I know that sometimes even the “fun” tasks can make you tired and burned out. However, it’s always best to remember why you’re doing what you do. For example, I want everyone to be able understand their privacy rights and, keeping that in mind while I’m reconciling our accounts helps.

None of us are able to achieve success without some help along the way. Is there a particular person who you are grateful towards who helped get you to where you are? Can you share a story?

Definitely my fiancée, Hans Skillrud. We started the company together so he’s been through all of the stages with me, from the initial raise to helping me with new feature updates to being our sales and marketing guru. He’s helped me get over impostor syndrome, cheered me on through every presentation and podcast and has been with me through the tough days as well as the days where it seems like everything is going right. I know that some people are nervous to work with their spouse, but I really could not have done it without him.

Ok thank you for all that. Now let’s shift to the main focus of this interview. Approximately how many users or subscribers does your app or software currently have? Can you share with our readers three of the main steps you’ve taken to build such a large community?

Currently, we have a little over 1,000 users. We started actively working on Termageddon approximately four months ago so we have gained a lot of traction in those few months. The three main steps that we have taken to build our community are:

(1) Speaking on podcasts. We have had enormous success sharing our knowledge on privacy on podcasts. While our appearances are not paid, it has really helped us with brand recognition.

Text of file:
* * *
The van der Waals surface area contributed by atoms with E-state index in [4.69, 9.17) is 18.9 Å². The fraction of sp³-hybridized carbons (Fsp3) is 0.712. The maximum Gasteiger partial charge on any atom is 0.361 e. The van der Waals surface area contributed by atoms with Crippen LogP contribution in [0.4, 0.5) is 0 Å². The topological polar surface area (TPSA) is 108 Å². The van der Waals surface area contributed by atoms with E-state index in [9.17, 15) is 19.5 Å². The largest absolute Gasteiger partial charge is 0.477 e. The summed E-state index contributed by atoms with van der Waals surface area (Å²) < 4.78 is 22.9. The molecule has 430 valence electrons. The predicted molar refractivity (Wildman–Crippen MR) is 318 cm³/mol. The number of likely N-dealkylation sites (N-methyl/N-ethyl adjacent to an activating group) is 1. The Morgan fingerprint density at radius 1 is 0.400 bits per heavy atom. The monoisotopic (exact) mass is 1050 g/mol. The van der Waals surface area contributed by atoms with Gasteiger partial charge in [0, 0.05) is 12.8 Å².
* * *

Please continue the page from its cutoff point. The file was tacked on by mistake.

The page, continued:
(2) Facebook advertising. A lot of our subscribers come from our ads. While we run some “serious” adds about the importance of Privacy Policies for businesses, we also have some awesome fun ads that perform really well.

(3) Events. We go to a lot of web agency events. Not only does this give us a chance to get out of the house and meet some wonderful people, we find that a lot of web agencies are interested in privacy solutions.

Based on your experience and success, what are the five most important things one should know before one wants to start an app or a SAAS? Please share a story or an example for each.

We made quite a few mistakes when we first started. Here are my recommendations for others who want to start an app or a SAAS:

(1) Make sure that you pick the right development team. When we first started, we worked with a development team that had very little experience in SAAS but assured us that they had the knowledge and experience necessary to do a good job. Fast-forward and we have paid for the app twice over because of the mistakes they made. Fortunately, we are now working with a development firm that we trust and they have fixed all of the previous mistakes and implemented some awesome new features. You should vet development teams very carefully because mistakes like this can really cost you. There will always be firms that come in with an enticing low bid and you should ask yourself what working with an experienced team can really cost you in terms of budget and time. This was really the biggest mistake that we made when we first started.

(2) Know your competition and why customers should come to you instead of them. A lot of SAAS and other companies will say “our product is so much better than our competition’s.” Honestly, that’s not compelling enough for customers to make the switch to you. Yes, we all believe that we have created the best thing since sliced bread. However, if you are offering a few new features, that’s not going to make a difference to most customers. The pain of switching providers is great in any industry and customers will not do it unless you have a very compelling reason for them to do so. In our space, we do not have a lot of competitors but we spent most of our time strategizing on how we will gain a competitive edge. For example, we work with directly with web development agencies and created our SAAS from the start to be agency friendly. This helped us gain a competitive advantage much more than the quality of our policies (which is obviously great). Know your product and know every move that your competitors make. Constantly improve on your messaging and offers, otherwise, you’ll lose sales to more established companies.